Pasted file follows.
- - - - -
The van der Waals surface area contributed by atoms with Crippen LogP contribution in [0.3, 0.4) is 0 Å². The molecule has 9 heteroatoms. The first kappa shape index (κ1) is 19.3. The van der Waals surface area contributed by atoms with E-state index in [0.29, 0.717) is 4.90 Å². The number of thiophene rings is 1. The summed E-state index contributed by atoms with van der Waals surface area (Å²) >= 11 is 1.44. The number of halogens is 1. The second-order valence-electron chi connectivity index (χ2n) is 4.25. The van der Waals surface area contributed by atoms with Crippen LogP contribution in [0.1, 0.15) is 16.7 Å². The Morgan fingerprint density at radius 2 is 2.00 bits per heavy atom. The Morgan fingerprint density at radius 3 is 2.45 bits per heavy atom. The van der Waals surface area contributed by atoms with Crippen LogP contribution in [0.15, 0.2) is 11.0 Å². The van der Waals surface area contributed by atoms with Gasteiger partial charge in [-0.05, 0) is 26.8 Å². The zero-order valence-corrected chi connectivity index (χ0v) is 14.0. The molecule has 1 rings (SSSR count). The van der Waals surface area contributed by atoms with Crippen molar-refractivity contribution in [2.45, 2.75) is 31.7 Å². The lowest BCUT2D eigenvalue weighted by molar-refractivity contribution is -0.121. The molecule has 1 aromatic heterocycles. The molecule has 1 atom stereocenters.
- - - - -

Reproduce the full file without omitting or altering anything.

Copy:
The van der Waals surface area contributed by atoms with Crippen LogP contribution in [0.3, 0.4) is 0 Å². The molecule has 9 heteroatoms. The first kappa shape index (κ1) is 19.3. The van der Waals surface area contributed by atoms with E-state index in [0.29, 0.717) is 4.90 Å². The number of thiophene rings is 1. The summed E-state index contributed by atoms with van der Waals surface area (Å²) >= 11 is 1.44. The number of halogens is 1. The second-order valence-electron chi connectivity index (χ2n) is 4.25. The van der Waals surface area contributed by atoms with Crippen LogP contribution in [0.1, 0.15) is 16.7 Å². The Morgan fingerprint density at radius 2 is 2.00 bits per heavy atom. The Morgan fingerprint density at radius 3 is 2.45 bits per heavy atom. The van der Waals surface area contributed by atoms with Crippen LogP contribution in [0.15, 0.2) is 11.0 Å². The van der Waals surface area contributed by atoms with Gasteiger partial charge in [-0.05, 0) is 26.8 Å². The zero-order valence-corrected chi connectivity index (χ0v) is 14.0. The molecule has 1 rings (SSSR count). The van der Waals surface area contributed by atoms with Crippen molar-refractivity contribution in [2.45, 2.75) is 31.7 Å². The lowest BCUT2D eigenvalue weighted by molar-refractivity contribution is -0.121. The molecule has 1 aromatic heterocycles. The molecule has 1 atom stereocenters.